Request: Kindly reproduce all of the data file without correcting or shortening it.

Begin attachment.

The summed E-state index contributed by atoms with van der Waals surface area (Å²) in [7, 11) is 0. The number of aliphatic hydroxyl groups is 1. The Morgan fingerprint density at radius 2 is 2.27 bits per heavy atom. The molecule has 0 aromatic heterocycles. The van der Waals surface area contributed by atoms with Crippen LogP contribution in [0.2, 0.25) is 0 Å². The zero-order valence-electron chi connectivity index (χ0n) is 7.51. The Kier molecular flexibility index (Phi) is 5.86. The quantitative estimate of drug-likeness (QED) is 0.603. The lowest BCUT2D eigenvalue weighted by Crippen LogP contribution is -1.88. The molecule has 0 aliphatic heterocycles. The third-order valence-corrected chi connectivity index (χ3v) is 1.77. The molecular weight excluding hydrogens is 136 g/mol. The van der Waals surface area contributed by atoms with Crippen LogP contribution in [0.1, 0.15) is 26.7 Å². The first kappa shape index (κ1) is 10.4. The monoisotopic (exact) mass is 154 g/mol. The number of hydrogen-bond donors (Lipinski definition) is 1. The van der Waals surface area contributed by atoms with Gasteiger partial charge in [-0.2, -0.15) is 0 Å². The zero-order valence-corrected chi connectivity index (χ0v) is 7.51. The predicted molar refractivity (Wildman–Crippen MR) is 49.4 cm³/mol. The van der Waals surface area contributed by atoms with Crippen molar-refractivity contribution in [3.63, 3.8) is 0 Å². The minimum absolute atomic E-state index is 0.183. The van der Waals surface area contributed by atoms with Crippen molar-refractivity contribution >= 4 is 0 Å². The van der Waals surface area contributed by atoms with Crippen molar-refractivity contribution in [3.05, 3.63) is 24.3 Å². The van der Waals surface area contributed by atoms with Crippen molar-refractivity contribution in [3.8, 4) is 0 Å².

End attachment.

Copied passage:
The summed E-state index contributed by atoms with van der Waals surface area (Å²) in [7, 11) is 0. The number of aliphatic hydroxyl groups is 1. The Morgan fingerprint density at radius 2 is 2.27 bits per heavy atom. The molecule has 0 aromatic heterocycles. The van der Waals surface area contributed by atoms with Crippen LogP contribution in [0.2, 0.25) is 0 Å². The zero-order valence-electron chi connectivity index (χ0n) is 7.51. The Kier molecular flexibility index (Phi) is 5.86. The quantitative estimate of drug-likeness (QED) is 0.603. The lowest BCUT2D eigenvalue weighted by Crippen LogP contribution is -1.88. The molecule has 0 aliphatic heterocycles. The third-order valence-corrected chi connectivity index (χ3v) is 1.77. The molecular weight excluding hydrogens is 136 g/mol. The van der Waals surface area contributed by atoms with Crippen LogP contribution in [0.1, 0.15) is 26.7 Å². The first kappa shape index (κ1) is 10.4. The monoisotopic (exact) mass is 154 g/mol. The number of hydrogen-bond donors (Lipinski definition) is 1. The van der Waals surface area contributed by atoms with Gasteiger partial charge in [-0.2, -0.15) is 0 Å². The zero-order valence-corrected chi connectivity index (χ0v) is 7.51. The predicted molar refractivity (Wildman–Crippen MR) is 49.4 cm³/mol. The van der Waals surface area contributed by atoms with Crippen molar-refractivity contribution in [3.63, 3.8) is 0 Å². The minimum absolute atomic E-state index is 0.183. The van der Waals surface area contributed by atoms with Crippen molar-refractivity contribution >= 4 is 0 Å². The van der Waals surface area contributed by atoms with Crippen molar-refractivity contribution in [3.05, 3.63) is 24.3 Å². The van der Waals surface area contributed by atoms with Crippen molar-refractivity contribution in [3.8, 4) is 0 Å².